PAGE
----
Welcome again everyone and thanks for visiting this blog and the Denver History Nugget. Since I showcased a very prominent building last time that was demolished relatively recently, I thought I'd show a treasure lost during the 1930s. That would be the Arapahoe County Courthouse.
Now you might be asking yourself the following question: Why is there an Arapahoe County Courthouse in Denver? Well, prior to 1902, Denver was the county seat of a much larger Arapahoe County, not Littleton. Due to something called the Rush Amendment, and a whole bunch of other stuff, Denver and Adams Counties were carved out of Arapahoe County and voila--the 1883 County Courthouse was suddenly obsolete. But it stayed around for another 30 years while city planners, architects, mayors and the public struggled with how, when and where to build a new city hall.
A rather famous image of the Arapahoe County Courthouse is seen below:
Many people mistake the domed building in the middle of the picture as the state capitol but it is not. This photo is circa 1894 and was taken by photographer William Henry Jackson from the dome of the capitol when it was under construction. The main road in the picture is 16th Street.
The Arapahoe County Courthouse, along with City Hall at 14th and Larimer, were both demolished in the 1930s and replaced by this familiar building, the City and County Building.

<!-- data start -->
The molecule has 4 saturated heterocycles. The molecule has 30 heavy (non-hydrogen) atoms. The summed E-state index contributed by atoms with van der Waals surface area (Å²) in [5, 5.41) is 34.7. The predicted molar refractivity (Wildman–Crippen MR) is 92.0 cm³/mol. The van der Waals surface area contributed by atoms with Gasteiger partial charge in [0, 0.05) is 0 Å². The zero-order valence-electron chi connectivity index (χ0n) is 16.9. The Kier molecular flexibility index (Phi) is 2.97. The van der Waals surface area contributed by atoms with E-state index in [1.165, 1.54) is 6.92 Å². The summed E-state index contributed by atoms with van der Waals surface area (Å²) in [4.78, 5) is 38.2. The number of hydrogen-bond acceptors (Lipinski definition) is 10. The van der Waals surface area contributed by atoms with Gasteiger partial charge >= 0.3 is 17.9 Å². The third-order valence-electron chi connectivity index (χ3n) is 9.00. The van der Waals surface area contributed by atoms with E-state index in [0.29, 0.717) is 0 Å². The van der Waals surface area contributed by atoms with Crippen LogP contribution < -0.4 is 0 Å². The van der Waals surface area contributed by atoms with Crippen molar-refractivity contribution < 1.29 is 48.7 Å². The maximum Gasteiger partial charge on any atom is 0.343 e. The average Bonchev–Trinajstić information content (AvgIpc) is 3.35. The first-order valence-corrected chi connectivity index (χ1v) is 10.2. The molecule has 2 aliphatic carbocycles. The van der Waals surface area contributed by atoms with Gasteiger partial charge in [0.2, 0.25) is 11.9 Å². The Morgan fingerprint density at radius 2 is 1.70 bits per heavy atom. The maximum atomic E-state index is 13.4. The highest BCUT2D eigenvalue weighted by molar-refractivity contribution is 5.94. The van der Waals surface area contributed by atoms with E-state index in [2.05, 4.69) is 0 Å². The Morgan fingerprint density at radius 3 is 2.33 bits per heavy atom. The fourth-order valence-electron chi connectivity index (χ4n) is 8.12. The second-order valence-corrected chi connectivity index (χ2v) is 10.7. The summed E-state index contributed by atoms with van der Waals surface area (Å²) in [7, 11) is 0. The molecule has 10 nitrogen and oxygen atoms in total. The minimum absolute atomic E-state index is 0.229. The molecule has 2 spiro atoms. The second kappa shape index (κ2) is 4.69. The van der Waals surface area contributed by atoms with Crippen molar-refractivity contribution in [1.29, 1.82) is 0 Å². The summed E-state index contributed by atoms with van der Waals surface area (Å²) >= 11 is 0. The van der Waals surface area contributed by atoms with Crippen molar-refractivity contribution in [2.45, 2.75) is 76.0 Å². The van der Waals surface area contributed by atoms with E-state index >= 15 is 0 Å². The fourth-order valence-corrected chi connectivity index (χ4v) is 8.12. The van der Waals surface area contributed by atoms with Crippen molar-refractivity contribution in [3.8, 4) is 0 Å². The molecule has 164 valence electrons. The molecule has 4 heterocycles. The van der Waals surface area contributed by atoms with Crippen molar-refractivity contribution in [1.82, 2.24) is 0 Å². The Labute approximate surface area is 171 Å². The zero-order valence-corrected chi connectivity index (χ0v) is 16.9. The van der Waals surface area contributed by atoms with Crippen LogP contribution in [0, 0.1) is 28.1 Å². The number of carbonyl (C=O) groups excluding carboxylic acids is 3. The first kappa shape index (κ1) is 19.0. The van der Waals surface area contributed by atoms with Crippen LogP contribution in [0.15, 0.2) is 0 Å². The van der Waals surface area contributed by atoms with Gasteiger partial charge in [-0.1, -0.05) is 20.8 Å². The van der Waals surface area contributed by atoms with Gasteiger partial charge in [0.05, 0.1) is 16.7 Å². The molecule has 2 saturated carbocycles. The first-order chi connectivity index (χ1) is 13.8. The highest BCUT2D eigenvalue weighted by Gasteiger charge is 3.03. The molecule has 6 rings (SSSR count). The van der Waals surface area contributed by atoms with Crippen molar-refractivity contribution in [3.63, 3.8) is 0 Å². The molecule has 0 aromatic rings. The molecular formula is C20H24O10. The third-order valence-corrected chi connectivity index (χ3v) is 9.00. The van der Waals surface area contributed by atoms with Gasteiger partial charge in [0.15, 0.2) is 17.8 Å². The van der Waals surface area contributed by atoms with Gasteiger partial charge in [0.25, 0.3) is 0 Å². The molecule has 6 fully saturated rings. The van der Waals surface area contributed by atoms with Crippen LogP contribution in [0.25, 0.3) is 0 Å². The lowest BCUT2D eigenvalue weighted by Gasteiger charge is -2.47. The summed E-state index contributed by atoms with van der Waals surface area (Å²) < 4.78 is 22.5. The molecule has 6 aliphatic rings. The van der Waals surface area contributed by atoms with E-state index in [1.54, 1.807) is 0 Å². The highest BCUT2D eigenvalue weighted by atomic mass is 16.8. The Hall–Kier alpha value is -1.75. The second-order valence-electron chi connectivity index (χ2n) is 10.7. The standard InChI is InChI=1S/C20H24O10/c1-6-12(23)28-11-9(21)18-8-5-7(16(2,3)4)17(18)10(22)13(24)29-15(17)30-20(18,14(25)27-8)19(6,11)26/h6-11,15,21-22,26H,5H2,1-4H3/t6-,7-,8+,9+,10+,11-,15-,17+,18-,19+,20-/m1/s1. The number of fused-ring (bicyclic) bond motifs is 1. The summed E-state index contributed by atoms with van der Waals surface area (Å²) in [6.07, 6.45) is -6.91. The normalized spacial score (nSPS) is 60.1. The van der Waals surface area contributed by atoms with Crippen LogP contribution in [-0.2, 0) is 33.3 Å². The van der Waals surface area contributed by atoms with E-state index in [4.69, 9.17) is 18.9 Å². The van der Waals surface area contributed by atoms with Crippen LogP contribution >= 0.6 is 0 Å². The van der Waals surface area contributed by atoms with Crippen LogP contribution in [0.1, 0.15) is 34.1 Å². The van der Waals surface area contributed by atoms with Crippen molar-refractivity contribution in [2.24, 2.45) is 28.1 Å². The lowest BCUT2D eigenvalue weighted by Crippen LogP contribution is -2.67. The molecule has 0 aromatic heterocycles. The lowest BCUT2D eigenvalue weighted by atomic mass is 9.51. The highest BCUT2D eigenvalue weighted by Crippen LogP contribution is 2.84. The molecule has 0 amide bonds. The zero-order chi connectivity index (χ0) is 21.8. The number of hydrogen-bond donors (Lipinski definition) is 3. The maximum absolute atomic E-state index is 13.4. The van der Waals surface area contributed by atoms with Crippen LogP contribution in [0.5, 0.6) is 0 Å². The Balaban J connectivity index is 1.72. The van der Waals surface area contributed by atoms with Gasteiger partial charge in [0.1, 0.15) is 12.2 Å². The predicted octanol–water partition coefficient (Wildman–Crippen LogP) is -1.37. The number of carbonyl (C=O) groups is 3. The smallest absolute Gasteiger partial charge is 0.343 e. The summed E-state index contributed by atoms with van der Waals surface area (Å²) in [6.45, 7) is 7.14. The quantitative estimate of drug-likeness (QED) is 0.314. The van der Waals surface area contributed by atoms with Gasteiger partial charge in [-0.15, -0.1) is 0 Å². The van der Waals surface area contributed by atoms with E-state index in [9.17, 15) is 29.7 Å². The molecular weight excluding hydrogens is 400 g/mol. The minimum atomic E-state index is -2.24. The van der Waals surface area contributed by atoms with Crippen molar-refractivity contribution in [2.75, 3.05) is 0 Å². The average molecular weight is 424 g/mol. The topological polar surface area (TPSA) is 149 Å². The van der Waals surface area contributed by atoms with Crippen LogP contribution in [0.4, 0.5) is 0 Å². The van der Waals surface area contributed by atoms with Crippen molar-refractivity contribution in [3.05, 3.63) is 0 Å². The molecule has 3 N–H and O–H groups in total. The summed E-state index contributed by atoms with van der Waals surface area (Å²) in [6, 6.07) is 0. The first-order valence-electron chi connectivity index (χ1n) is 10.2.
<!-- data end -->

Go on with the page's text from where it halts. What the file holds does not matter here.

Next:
The Courthouse was put up for sale and then demolished to make way for "Courthouse Square", a park in the middle of downtown.
But no sooner had "progress" brought on the park, then a parking lot took over the park. By 1957, the land was being transformed into a skating rink called Zeckendorf Plaza, along with a new department store that combined the May Company and Daniels and Fisher into May D&F. The building is seen under construction here:
This department store and the adjacent Hilton Hotel were designed by I. M. Pei. The modernist design of May D&F was a striking example of 1950s style architecture. It was called a hyperbolic parabaloid. But Denver is not a city that dwells on the newest fad for long. The 1990s brought its demolition and an "elegant black box" along with some dancing ballerina statues replaced the structure as part of the Adam's Mark Hotel expansion which had taken over the adjacent Hilton/Radisson Hotel.
The only reminder today that anything such as a courthouse once stood here is the street name: Court Place. To see what is here today on Block 208, click here to be taken to DenverInfill.com
All historic photos are from the Denver Public Library's Western History Collection. Some of the hyperlinks above direct you to DenverInfill.com to view present day photos and maps of Downtown Denver.